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(American Girl)
(American Girl)

American Girl dolls coming to Canada’s Indigo stores Add to ...

Indigo Books & Music Inc. is bulking up on premium dolls by introducing the popular U.S. American Girl chain within its book stores as a separate shop.

Starting in the spring, the Toronto-based books and gifts seller will introduce the American Girl dolls, owned by U.S. toy titan Mattel Inc. and whose sister dolls include Barbie.

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Indigo will start with two American Girl shops in its stores in Yorkdale Shopping Centre in Toronto and its standalone Chapters outlet on Robson Street in Vancouver.

“We’re looking to do as many of these as makes sense for the market,” said Heather Reisman, chief executive officer of Indigo, in an interview on Tuesday as she unveiled the plans. “We have a big ambition for it.”

American Girl joins an array of foreign retailers looking to expand in Canada, viewing the market as an attractive one that weathered the recession better than others. Nevertheless, foreign chains have found it difficult to find prime retail space, prompting some to team up with incumbents.

American Girl carries high-end dolls whose prices start at about $80 for Bitty Baby and $110 for the My American Girl. The stores are known for their events and activities; the ones in Canada will have a doll hair salon and ear piercing for the dolls along with American Girl books, which are already stocked at Indigo. They also carry clothing, accessories and doll furniture.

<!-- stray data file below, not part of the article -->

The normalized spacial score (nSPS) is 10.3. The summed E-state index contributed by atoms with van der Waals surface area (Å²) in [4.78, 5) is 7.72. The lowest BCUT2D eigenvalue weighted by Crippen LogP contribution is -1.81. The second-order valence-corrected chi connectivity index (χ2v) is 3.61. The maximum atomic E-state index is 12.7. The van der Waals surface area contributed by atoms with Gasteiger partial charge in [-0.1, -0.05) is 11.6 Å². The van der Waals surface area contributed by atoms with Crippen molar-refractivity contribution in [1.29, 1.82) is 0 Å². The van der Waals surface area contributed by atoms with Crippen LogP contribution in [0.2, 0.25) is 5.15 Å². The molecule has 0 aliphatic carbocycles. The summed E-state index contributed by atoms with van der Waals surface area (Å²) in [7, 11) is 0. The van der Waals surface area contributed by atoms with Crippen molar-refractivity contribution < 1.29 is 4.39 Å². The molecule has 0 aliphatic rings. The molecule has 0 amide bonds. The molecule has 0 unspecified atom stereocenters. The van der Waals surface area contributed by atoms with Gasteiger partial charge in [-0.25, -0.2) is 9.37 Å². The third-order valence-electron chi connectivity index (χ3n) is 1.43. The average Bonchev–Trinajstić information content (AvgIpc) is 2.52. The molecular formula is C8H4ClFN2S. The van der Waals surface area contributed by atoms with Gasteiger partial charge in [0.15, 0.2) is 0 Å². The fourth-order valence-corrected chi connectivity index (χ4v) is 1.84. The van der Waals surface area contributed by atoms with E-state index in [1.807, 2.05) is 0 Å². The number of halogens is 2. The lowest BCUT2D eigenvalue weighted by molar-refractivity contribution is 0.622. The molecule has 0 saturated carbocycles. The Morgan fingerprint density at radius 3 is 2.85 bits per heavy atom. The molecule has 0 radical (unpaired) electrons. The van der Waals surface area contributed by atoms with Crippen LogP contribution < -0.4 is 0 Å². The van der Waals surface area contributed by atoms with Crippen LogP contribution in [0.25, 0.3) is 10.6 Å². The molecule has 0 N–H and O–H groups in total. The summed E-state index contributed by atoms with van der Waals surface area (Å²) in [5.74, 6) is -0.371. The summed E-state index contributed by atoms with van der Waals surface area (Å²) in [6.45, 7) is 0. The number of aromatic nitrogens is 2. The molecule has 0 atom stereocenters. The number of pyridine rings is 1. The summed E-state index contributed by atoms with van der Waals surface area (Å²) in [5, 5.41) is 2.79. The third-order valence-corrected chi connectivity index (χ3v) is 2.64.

Prices will be the same as those south of the border, Ms. Reisman said.

Already American Girl has a Canadian customer following at its U.S. stores, said Jean McKenzie, executive vice-president of American Girl. “There is a very vocal group of girls and moms who are advocates of the American Girls brand,” she said.

The chain has 15 U.S. stores with another opening in San Francisco on Nov. 15. The Canadian shops will be the retailer’s first foray outside its U.S. base.

Indigo has been rapidly expanding beyond books to toys and other children’s products along with gifts and home wares to make up for declining book sales in the digital age.

Robert Gibson, an analyst at Octagon Capital, said Indigo will probably test the two American Girl boutiques and then roll out more across Canada – as many as 15 in major urban locations by fiscal 2015. “Because these are big ticket items, we don’t believe they will initially be in every store.”

He predicted that Indigo will drop weak-selling book space and replace it with the American Girl boutique. He estimated American Girl could add $20-million to $30-million in incremental revenue and, conservatively, $2-million (8 cents a share) to $3-million (12 cents a share) in net profit in fiscal 2016.

The American Girl business has played out well for Mattell. In its third quarter, its American Girl sales jumped 20 per cent and 22 per cent in the first three quarters of 2013, Mattell said this month. “It’s a $600-million business,” Mattel chairman and chief executive Bryan Stockton told analysts. “It’s growing strong double digits.”

Follow on Twitter: @MarinaStrauss

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